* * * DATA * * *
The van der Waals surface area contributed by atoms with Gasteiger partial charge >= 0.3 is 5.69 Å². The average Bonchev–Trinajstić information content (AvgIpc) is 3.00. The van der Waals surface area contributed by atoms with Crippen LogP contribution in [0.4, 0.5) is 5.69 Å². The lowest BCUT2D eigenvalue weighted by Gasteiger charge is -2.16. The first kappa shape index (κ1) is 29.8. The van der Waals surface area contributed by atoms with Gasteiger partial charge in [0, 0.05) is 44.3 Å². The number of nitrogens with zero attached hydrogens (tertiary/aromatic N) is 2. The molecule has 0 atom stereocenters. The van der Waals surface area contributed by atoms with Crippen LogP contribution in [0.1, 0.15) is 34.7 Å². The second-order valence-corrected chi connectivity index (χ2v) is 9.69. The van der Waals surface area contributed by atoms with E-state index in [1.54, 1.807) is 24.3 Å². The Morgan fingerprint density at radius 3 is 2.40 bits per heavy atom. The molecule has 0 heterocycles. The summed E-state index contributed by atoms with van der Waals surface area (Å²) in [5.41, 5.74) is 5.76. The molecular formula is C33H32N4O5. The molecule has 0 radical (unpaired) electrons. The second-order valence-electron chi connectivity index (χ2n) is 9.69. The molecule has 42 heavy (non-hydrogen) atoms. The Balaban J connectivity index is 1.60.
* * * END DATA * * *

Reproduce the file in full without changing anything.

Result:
The van der Waals surface area contributed by atoms with Gasteiger partial charge >= 0.3 is 5.69 Å². The average Bonchev–Trinajstić information content (AvgIpc) is 3.00. The van der Waals surface area contributed by atoms with Crippen LogP contribution in [0.4, 0.5) is 5.69 Å². The lowest BCUT2D eigenvalue weighted by Gasteiger charge is -2.16. The first kappa shape index (κ1) is 29.8. The van der Waals surface area contributed by atoms with Gasteiger partial charge in [0, 0.05) is 44.3 Å². The number of nitrogens with zero attached hydrogens (tertiary/aromatic N) is 2. The molecule has 0 atom stereocenters. The van der Waals surface area contributed by atoms with Crippen LogP contribution in [0.1, 0.15) is 34.7 Å². The second-order valence-corrected chi connectivity index (χ2v) is 9.69. The van der Waals surface area contributed by atoms with E-state index in [1.54, 1.807) is 24.3 Å². The Morgan fingerprint density at radius 3 is 2.40 bits per heavy atom. The molecule has 0 heterocycles. The summed E-state index contributed by atoms with van der Waals surface area (Å²) in [5.41, 5.74) is 5.76. The molecular formula is C33H32N4O5. The molecule has 0 radical (unpaired) electrons. The second-order valence-electron chi connectivity index (χ2n) is 9.69. The molecule has 42 heavy (non-hydrogen) atoms. The Balaban J connectivity index is 1.60.